Theresa May has opened up the prospect of students being excluded from the infamous Tory target of getting net immigration to the UK down below 100,000 a year.
Speaking on her trip to China, the Prime Minister said that her crackdown on bogus English colleges had largely taken the “abuse out of the system” and students now “wash through the numbers”.
She insisted that she still believed it was appropriate to include those in higher education in the statistics, but appeared to pave the way for a possible Commons defeat on the issue.
Her remarks come ahead of a crunch vote when the long-awaited Immigration Bill is published in coming weeks and rebel Tory MPs will join the Opposition to remove students from the migration figures.
Cabinet colleagues like Home Secretary Amber Rudd, Foreign Secretary Boris Johnson and Chancellor Philip Hammond are all believed to privately want the current measure to be axed, fearing it deters tens of thousands of foreign nationals from wanting to study at UK universities.
Critics have long complained that including students in the migration statistics has undermined May’s claim to want ‘the brightest and the best’ to come Britain to study or work.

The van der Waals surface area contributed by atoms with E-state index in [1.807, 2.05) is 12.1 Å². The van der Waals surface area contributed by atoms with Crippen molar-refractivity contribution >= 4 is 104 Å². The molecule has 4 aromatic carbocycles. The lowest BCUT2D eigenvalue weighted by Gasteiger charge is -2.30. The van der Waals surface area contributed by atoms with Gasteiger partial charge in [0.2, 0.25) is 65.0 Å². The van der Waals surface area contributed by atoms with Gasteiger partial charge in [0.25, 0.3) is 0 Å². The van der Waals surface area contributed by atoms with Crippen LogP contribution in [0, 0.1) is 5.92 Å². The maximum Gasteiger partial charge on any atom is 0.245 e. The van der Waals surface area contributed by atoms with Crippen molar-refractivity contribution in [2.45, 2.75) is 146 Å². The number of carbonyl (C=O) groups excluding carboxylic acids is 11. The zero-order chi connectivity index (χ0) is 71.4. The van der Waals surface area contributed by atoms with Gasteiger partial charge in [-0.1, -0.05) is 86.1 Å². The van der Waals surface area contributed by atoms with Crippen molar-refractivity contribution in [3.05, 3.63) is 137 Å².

And with Brexit looming next year, the issue has united both Leavers and Remainers in her frontbench team.
Asked if keeping students in the statistics was still an ‘article of faith’ for her, initially May replied by repeating her long-held argument that students were included in the numbers because they met an international definition of a migrant.
“It was important to look at what was happening with students in the UK when I was Home Secretary,” she said.
“There was a lot of abuse taking place in colleges - something like 900 colleges can no longer bring in overseas students because all too often they were being brought in to work rather than for education.”
But May then added: “Once you see that abuse out of the system, students coming in for the period of their education and then leaving actually wash through the numbers - they don’t have a long term impact on the numbers.”
It is unlikely that the Prime Minister will order a change in policy before the Immigration Bill, but her hint suggests that if the Government is defeated in the Commons, or Lords, it will relent and exclude students from the controversial target.
The pledge to get net migration down to ‘tens of thousands’ was first made in the 2010 Conservative manifesto, but has never been met.
It was dreamed up by David Cameron but May as Home Secretary was tasked with delivering on the pledge, despite criticism from their Coalition partners, the Liberal Democrats, that it was unworkable and counter-productive.